To Chronodex or Not to Chronodex

I’ve been looking at the videos on YouTube regarding the Chronodex and I have to say, I’m completely puzzled by it. The designers talk about needing a visual representation of how the day unfolds and use a clock face template to achieve this.

Chronodex on Kate Smith's blog. The different levels are confusing.

Chronodex on Kate Smith’s blog. The different levels are confusing.

It’s an interesting look and I played with it. I’m not real fond of the linear time found on most agendas. However, the levels were confusing and I don’t like to write things twice, which I felt like I was doing with this (with all the version of the chronodex really). I looked at a version called the Spiraldex, designed by Kent from Oz.

Spiraldex from Kent from Oz's blog. I use to work night shift and still like to see those hours represented. Not a big deal unless you work nights, then you need the full 24.

Spiraldex from Kent from Oz’s blog. I used to work night shift and still like to see those hours represented. Not a big deal unless you work nights, then you need the full twenty-four hours.

I even attempted to design my own.

My version of the chronodex system.

My version of the chronodex system.

I kept messing up when I moved from 11 am (the bottom ring) to 12 pm (the top ring). I’m a little OCD and that sort of mistake bothered me no end so I ended up wasting more paper and time with this.

Finally I defaulted to a traditional nursing model. The three shift (8 hours) give a nice representation of how I think about my day. It probably wouldn’t work for the Chronodex (spiraldex) crowd but it has a nice familiar pattern for me.

updated new system

This gives me room to write events in time blocks and still have a separate to-do list. This is one that I did for today.

new system

I decided not to Chronodex but still ended up tweaking a system until I found what worked for me.

On a lighter note, I got a new tote for work. A friend was selling off some of her purses to raise money for a pet rat rescue. So I decided to help and get myself a pretty pink tote while I was at it. It’s Ralph Lauren, a nice quality leather and goes very nicely with my original fluro pink Filo wallet.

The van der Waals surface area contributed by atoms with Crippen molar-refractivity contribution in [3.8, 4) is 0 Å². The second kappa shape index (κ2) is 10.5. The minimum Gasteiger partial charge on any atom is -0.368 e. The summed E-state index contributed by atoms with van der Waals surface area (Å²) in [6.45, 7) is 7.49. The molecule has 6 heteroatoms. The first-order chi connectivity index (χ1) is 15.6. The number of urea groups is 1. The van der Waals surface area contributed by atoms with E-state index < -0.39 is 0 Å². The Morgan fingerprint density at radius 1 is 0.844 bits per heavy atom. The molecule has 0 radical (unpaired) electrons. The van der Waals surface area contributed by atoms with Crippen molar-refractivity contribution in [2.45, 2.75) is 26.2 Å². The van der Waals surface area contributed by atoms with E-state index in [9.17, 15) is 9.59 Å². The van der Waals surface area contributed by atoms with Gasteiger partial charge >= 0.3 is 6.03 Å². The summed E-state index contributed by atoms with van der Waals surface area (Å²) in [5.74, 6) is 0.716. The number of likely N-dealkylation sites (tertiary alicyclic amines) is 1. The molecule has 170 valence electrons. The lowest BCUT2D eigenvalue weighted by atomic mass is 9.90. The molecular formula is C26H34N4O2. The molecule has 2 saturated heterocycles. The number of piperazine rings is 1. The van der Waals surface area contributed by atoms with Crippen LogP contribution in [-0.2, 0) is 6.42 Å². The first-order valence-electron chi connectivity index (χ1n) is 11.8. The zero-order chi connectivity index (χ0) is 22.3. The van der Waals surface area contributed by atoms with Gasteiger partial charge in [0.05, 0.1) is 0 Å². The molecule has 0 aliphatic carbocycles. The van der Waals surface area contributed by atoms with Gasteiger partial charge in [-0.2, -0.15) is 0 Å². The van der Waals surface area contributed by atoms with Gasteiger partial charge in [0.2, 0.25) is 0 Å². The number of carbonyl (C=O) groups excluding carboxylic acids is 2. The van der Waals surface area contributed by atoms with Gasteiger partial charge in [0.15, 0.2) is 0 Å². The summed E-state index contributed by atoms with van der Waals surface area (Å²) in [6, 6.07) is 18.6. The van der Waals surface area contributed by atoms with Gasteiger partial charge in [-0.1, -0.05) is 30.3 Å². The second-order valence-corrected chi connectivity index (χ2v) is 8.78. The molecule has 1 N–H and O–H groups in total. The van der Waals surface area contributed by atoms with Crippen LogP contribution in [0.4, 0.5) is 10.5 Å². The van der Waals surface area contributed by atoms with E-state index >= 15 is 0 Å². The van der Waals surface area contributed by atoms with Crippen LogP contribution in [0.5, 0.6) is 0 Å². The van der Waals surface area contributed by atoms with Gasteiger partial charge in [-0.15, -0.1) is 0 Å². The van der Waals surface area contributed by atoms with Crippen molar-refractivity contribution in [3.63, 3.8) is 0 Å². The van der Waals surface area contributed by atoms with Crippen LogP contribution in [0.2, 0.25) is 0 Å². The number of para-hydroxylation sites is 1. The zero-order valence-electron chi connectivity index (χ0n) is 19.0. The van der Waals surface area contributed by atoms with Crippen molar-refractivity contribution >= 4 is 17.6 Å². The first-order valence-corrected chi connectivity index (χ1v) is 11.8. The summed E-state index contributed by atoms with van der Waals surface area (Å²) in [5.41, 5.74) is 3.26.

rl purse

Loving life in pink!!

Digital Download vs Handwritten Copy

This started as a simple rant about the irritating relationship I have with my electronic aids and their frequent failure to get me where I need to be. It has become a warning about allowing electronic devices to think for us. If you don’t hear from me again, you will know that they became aware of my attempted rebellion and squashed it!

I’m wondering if anyone else has this problem? I can type a meeting into my calendar or enter it into my phone but it doesn’t help me keep the appointment. Even setting an alarm doesn’t help me remember the meeting in time to actually prepare or arrive on time. The act of manually writing the meeting in a paper calendar; however, keeps it at the forefront of my mind and I not only remember to prepare for it but arrive early. As a result I am calm and remain relaxed throughout. Why is this? It seems like the method of entry wouldn’t matter. It should be the act of entering the information itself that keeps the appointment fresh.

I look at my calendar multiple times a day, everyday at work. I carry my phone with me at all times. It isn’t that this information is not readily accessible. In fact my leather planner, while accompanying me to meetings, just sits out on my desk. It doesn’t beep or flash but somehow I remember what’s in there and forget the appointment that just popped up on my screen saying I had 15 minutes to get over to the main hospital building.

I have a theory about this. During my formative years, I had to rely on paper planners. That’s all there were. I could write things down but I had to have a process of remembering to look everyday and then remembering what was on that day’s schedule. I think that the computer calendar and the phone apps have allowed our brains to become lazy. How many people can’t remember phone numbers anymore? As a teenager, before the advent of the cell phone, I had an entire list of phone numbers in my head. In fact, I still remember my old phone number. I don’t know my current office number. It’s on my business card but I rarely look at that information and I don’t call myself. I don’t remember a fraction of the numbers on my contact list. They are in my phone. If my phone dies, I might know who to call but I won’t remember his number.